In a previous segment of this article, we gave an introduction to private medical opinions and why our firm uses them. We also discussed two different types of medical opinions: the nexus opinion and the opinion for increased rating. In this segment, we will continue our discussion on types of opinions, and types of file reviews.
Types of Opinions
There are four basic types of opinions that an attorney can request: a nexus opinion, an opinion for increased rating, an opinion for an earlier effective date, or a vocational expert opinion.
(The first two were discussed in the previous segment.)
- Opinion for an Earlier Effective Date: When the VA grants service connection for a veteran’s condition, it assigns a date at which the veteran became entitled to the benefits. It is important to note (for recipients of Social Security benefits) that this is not the same thing as the onset date in the Social Security system. In the VA system, the effective date is determined by either the date of the claim or the date that entitlement arose, whichever is later. The “date entitlement arose” means the date the condition was shown to exist by medical evidence.
- Vocational Expert Opinion: When a veteran is pursing a claim for Individual Unemployability (IU or TDIU), a vocational expert comes in handy. Recipients of Social Security Disability benefits are likely already familiar with vocational experts. These experts are trained in vocational evaluating and rehabilitation. In the Social Security system, a vocational expert evaluates the claimant to determine what types of jobs (if any) that the claimant is able to work. The expert takes into consideration all limitations that the claimant may have and the impact that those limitations have on the claimant’s ability to work. In the practice of VA law, we ask our vocational experts to provide this kind of information to support the veteran’s claim for IU. This is particularly helpful when the VA (be it a C&P examiner or a RO Rating Specialist) spews opinions on what kind of jobs the veteran can work, in spite of the limitations. The VA is overly-fond of opining that just about any veteran can maintain sedentary employment. An opinion by a vocational expert, explaining why the veteran cannot work sedentary employment, is very effective in refuting VA denials.
For example: Mr. John Doe has degenerative disc disease, Type 2 diabetes, peripheral neuropathy of the upper and lower extremities, and pain-related moderate depression. Mr. Doe used to be a long-distance truck driver, but had to quit his job several years ago because he could not feel his feet and because his low back pain prevented him from sitting for extended periods of time. The C&P examiner affirmed that truck-driving may be out of the question, but decided that he could still work a desk job. Accordingly, the VA denied his claim for IU. In contrast, a vocational expert found that Mr. Doe could not maintain sedentary employment for the following reasons: he can only sit for 5-10 minutes at a time before having to lie down; his severe chronic pain prevents him from concentrating and following instructions; his pain medication makes him drowsy; he cannot lift anything over 5 pounds; he has to lie down for most of the day due to his back pain. The expert determined that there were no jobs in the current market which would accommodate the veteran’s needs or consider him a competent worker in a competitive industry.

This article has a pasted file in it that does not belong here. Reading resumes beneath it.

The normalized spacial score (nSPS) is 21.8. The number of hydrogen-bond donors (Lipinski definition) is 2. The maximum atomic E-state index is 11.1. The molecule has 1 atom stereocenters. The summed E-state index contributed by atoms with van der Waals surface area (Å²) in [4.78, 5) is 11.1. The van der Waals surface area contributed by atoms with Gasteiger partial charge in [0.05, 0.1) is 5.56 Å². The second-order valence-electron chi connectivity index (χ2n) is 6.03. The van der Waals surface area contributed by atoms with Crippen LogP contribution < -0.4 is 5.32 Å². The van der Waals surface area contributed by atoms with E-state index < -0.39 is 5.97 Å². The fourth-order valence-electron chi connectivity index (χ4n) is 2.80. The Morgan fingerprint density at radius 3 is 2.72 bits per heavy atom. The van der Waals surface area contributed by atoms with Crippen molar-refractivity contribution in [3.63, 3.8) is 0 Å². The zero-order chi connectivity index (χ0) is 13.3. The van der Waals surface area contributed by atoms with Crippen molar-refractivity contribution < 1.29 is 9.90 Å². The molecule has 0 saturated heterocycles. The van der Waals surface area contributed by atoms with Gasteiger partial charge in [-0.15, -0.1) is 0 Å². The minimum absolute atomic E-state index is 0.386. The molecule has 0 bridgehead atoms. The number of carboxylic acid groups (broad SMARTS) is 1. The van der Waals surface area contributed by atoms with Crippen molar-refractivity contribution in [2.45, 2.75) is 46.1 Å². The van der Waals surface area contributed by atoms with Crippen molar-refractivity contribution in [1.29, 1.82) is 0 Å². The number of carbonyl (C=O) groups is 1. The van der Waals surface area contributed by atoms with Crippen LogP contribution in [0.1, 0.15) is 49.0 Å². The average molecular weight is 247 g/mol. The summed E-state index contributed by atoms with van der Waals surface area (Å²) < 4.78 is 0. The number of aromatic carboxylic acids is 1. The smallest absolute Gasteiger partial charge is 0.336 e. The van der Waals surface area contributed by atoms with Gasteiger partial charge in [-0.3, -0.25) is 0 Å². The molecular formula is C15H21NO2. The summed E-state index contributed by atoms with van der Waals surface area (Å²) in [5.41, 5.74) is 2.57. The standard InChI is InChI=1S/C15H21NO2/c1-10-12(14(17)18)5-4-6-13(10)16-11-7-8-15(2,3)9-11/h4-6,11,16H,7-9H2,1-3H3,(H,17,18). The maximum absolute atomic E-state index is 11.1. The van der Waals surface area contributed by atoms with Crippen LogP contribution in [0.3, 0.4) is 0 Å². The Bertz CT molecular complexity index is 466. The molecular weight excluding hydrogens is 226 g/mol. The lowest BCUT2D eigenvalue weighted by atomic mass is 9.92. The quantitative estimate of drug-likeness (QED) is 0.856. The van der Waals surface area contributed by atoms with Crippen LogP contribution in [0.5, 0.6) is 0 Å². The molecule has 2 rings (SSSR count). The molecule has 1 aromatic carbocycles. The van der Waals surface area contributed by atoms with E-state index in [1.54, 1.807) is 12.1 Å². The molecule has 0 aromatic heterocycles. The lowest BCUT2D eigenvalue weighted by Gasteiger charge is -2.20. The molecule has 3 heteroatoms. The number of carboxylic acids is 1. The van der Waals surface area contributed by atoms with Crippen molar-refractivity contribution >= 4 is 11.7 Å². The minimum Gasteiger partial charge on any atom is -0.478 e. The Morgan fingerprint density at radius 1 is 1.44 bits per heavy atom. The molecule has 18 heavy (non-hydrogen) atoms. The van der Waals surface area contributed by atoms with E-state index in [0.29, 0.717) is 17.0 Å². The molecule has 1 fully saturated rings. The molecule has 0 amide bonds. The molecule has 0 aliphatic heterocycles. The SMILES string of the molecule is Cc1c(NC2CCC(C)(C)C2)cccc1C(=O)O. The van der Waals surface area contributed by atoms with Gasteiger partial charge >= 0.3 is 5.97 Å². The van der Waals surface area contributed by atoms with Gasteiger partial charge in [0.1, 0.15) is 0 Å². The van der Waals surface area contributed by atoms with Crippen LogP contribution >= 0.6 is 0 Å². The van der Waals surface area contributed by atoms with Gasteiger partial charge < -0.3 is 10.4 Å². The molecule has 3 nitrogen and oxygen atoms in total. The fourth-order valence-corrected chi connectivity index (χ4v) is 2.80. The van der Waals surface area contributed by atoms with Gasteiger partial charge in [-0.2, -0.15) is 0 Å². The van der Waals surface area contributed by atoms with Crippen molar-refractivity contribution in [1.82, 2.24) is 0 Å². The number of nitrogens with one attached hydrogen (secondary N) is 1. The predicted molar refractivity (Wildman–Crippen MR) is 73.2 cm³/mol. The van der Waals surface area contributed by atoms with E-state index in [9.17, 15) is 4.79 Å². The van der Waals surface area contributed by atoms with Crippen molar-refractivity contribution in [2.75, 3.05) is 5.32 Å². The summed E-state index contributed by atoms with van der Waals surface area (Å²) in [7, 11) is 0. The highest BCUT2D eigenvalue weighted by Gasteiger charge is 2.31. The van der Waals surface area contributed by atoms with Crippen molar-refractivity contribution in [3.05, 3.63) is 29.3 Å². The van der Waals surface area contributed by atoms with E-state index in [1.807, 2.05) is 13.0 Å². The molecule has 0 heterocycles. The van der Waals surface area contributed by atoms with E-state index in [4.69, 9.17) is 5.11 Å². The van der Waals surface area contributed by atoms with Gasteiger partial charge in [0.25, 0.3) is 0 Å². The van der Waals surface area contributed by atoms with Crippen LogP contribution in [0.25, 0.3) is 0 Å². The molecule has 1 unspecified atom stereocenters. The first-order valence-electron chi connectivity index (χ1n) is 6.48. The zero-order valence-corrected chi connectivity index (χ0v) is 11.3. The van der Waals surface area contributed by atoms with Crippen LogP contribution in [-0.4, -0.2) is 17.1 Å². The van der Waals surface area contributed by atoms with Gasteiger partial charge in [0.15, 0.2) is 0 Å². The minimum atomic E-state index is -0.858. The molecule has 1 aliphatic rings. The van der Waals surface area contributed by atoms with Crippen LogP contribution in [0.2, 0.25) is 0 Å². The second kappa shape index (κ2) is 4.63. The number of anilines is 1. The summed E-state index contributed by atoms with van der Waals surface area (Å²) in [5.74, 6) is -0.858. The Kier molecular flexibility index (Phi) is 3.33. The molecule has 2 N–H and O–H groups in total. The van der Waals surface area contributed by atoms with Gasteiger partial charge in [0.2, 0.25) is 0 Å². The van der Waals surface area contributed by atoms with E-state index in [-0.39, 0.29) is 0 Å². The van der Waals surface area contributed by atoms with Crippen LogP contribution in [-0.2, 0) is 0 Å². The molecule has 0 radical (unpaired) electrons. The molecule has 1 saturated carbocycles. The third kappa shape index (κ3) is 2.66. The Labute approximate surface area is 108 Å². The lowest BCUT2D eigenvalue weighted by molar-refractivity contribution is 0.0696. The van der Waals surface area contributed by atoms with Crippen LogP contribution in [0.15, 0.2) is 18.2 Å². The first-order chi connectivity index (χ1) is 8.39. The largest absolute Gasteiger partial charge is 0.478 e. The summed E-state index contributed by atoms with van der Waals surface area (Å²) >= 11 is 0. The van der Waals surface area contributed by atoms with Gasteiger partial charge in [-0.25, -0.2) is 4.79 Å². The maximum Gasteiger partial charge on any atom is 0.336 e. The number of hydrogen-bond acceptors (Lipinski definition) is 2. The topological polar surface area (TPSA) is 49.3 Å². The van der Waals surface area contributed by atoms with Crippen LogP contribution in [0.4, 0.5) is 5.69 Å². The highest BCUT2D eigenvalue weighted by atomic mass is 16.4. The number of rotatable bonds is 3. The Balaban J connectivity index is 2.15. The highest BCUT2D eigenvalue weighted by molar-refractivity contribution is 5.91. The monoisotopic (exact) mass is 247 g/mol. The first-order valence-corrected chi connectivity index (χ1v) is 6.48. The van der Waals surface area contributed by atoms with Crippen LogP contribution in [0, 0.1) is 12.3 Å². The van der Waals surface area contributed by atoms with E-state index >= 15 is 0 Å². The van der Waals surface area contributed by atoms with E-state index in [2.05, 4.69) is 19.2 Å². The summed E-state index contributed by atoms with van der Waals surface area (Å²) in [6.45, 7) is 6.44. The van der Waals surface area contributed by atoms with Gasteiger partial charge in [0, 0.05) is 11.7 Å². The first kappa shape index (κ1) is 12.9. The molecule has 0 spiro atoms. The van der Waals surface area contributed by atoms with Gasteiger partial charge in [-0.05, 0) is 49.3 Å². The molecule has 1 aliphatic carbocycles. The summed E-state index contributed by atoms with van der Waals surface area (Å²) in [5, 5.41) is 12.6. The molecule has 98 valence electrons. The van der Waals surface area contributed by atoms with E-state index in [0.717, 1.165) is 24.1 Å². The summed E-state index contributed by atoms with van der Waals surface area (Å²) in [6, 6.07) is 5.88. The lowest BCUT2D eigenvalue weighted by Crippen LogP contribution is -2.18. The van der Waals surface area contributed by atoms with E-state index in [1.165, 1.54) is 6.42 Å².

Types of Reviews
Hill & Ponton represents veterans throughout the United States. While it would be ideal for every client to be able to meet with the relevant expert face-to-face, this simply is not feasible in most cases. Instead, for out-of-state opinions, what we do is prepare the client’s medical file and send it to the expert to review. The expert may choose to conduct a telephone interview with the client in order to supplement the subsequent opinion. We always include the veteran’s Claims File, as well as all relevant medical records, statements, and C&P exams. This enables the expert to formulate a comprehensive and thorough opinion.
If the veteran is able to travel and meet with an expert local to him/her, we prepare the file in much the same way. In addition to the records, we coordinate with the expert to arrange an in-person evaluation. This is the most helpful for cases involving orthopedic conditions. The expert then writes the report based on the examination and the medical records in the client’s file as additional support.
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